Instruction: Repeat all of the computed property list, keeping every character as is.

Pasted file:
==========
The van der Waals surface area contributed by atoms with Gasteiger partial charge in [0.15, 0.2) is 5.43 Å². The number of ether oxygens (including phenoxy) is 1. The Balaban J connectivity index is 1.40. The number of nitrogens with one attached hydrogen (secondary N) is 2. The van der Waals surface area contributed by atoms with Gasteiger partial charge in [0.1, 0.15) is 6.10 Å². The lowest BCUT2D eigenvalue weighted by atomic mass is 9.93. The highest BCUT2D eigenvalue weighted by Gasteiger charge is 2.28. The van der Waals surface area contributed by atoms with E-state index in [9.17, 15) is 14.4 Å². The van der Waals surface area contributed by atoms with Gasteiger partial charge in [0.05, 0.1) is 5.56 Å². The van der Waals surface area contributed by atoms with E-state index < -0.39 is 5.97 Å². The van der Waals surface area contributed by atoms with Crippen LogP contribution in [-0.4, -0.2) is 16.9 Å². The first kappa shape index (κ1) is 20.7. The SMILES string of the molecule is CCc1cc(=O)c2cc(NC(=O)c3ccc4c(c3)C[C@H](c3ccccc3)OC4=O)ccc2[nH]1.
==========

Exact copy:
The van der Waals surface area contributed by atoms with Gasteiger partial charge in [0.15, 0.2) is 5.43 Å². The number of ether oxygens (including phenoxy) is 1. The Balaban J connectivity index is 1.40. The number of nitrogens with one attached hydrogen (secondary N) is 2. The van der Waals surface area contributed by atoms with Gasteiger partial charge in [0.1, 0.15) is 6.10 Å². The lowest BCUT2D eigenvalue weighted by atomic mass is 9.93. The highest BCUT2D eigenvalue weighted by Gasteiger charge is 2.28. The van der Waals surface area contributed by atoms with E-state index in [9.17, 15) is 14.4 Å². The van der Waals surface area contributed by atoms with Gasteiger partial charge in [0.05, 0.1) is 5.56 Å². The van der Waals surface area contributed by atoms with E-state index < -0.39 is 5.97 Å². The van der Waals surface area contributed by atoms with Crippen LogP contribution in [-0.4, -0.2) is 16.9 Å². The first kappa shape index (κ1) is 20.7. The SMILES string of the molecule is CCc1cc(=O)c2cc(NC(=O)c3ccc4c(c3)C[C@H](c3ccccc3)OC4=O)ccc2[nH]1.